In the left's bubble, Obama's problems certainly couldn't have anything at all to do with the fact that his administration is demonstrably the worst in modern history. Academia's savior is an epic failure, yet they grasp at straws and blame the old Confederacy and racism. They simply can't face the truth that Obama is the god that failed and their progressive ideology had a head-on collision with reality. What insipid little minds inhabit the left. 


Chaps said...

I wish I could remember where I saw the quote, "You only have to look at the government in Washington to see what 300,000 Confederate soldiers died to prevent."

Richard G. Williams, Jr. said...

I'm not sure, though I think it was John Shelton Reed who wrote the same thing about Atlanta.

Chaps said...

LOL. I went to college and grad school in Atlanta. When I got there in 1964, it was a big Southern town. Now it is a big yankee town where Southern culture is suppressed.... except for the Varsity. :-)

Douglas Hill said...

I can't help but think that if the bluecoats who served the glorious cause of The Union had had a way to see into the future, the majority would have thrown down their arms at the least, and quite possibly been forced by conscience and conviction to join the cause of the "Sunny South" (am I too benevolent this morn?).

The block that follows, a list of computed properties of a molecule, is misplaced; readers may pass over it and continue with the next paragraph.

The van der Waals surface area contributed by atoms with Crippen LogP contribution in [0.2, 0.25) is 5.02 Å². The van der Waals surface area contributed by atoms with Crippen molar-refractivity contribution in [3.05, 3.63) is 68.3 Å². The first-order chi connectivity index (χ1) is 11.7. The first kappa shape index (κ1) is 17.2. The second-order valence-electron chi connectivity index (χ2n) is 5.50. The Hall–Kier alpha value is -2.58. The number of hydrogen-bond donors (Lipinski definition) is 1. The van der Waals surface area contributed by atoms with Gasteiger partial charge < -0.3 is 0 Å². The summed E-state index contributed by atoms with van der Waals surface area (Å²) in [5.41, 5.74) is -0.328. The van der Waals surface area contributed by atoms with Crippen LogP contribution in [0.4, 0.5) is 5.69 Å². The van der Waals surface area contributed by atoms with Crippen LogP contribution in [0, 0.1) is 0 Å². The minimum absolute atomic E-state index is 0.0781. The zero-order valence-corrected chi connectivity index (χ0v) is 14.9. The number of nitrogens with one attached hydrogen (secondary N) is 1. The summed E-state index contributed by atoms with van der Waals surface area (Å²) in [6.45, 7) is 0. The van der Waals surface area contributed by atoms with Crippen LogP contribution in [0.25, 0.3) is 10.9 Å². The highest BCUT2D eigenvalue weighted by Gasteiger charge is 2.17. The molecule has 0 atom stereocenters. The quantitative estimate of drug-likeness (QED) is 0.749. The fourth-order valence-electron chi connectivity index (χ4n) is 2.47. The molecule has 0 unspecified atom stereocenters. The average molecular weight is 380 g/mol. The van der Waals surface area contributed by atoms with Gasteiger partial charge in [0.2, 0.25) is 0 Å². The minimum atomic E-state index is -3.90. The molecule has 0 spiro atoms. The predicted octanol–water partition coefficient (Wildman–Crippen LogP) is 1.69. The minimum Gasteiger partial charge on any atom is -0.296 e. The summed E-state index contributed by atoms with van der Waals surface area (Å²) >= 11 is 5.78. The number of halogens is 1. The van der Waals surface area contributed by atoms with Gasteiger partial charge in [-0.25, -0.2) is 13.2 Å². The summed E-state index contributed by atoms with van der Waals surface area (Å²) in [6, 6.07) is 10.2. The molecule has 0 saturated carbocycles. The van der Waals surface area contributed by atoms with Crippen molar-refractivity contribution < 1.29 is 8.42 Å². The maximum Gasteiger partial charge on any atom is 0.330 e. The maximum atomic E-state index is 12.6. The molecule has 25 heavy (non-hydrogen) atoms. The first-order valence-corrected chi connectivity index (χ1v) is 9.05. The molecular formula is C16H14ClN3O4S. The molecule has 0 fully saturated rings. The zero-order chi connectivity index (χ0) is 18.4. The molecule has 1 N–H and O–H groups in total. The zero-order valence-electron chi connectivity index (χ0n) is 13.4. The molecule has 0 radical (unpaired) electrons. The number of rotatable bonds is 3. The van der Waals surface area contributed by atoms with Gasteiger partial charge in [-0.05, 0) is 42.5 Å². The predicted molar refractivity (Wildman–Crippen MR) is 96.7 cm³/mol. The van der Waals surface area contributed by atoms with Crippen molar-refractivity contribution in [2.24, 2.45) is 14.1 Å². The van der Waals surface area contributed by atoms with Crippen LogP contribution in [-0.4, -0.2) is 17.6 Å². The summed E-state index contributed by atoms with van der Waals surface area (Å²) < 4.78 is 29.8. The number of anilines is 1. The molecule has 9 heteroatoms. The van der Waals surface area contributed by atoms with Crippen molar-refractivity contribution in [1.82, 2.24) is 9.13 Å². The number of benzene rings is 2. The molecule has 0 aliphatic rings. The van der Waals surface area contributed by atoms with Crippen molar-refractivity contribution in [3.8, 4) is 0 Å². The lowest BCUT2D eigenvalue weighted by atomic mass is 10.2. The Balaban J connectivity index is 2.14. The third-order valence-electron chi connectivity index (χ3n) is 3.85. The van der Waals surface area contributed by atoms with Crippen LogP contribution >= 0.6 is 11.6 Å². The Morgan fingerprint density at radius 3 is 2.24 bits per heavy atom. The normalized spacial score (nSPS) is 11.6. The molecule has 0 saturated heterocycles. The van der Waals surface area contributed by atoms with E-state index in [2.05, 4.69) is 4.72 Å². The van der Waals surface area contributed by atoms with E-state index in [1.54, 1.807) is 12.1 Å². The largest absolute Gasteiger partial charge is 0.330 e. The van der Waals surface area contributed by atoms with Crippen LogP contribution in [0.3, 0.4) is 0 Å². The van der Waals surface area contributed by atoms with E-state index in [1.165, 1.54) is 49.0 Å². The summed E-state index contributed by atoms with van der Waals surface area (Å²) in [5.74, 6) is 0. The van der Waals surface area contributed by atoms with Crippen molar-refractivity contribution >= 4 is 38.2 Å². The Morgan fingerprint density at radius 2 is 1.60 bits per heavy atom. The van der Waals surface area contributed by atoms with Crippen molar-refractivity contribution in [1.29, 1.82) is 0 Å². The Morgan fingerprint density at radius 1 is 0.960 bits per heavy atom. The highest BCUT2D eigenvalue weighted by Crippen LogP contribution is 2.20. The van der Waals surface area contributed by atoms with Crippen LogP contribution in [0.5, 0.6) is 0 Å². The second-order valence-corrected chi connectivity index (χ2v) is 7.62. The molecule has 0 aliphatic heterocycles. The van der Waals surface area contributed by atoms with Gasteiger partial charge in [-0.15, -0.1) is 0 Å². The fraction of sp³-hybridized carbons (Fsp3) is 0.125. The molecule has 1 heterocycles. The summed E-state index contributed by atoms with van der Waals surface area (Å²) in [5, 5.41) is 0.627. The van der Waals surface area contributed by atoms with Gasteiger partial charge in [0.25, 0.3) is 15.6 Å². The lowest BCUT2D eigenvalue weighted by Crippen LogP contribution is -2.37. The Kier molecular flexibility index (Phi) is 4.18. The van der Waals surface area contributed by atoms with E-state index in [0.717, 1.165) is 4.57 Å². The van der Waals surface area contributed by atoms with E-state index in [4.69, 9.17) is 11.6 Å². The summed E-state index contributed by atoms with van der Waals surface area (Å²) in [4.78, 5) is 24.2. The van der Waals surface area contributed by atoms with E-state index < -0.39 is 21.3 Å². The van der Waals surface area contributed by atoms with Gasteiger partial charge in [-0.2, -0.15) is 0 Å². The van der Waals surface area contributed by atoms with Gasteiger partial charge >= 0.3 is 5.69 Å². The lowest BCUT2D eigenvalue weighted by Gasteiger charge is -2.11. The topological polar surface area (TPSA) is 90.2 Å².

In contrast, I wonder how diminished are the ranks of modern Southerners with CS lineage who are not distracted and deluded by this pc and near-Godless age, and would fight for constitutional principles?

Anonymous said...

Richard - Check out this in the Vancouver Sun


Corey Meyer said...

I see what Blight is say as not so much a belief he holds but a series of questions to be answered. Sure, he slants towards the North and liberal side, but to me it seems he is asking questions...searching for answers.

Richard G. Williams, Jr. said...

Thanks Anon.

Richard G. Williams, Jr. said...

Corey - are you serious? Give me a break.

Richard G. Williams, Jr. said...

Doug - you're probably right.

Richard G. Williams, Jr. said...

Anon - I deleted your comment. If you're going to start challenging others who post here, then you cannot do so anonymously. You'll have to identify yourself.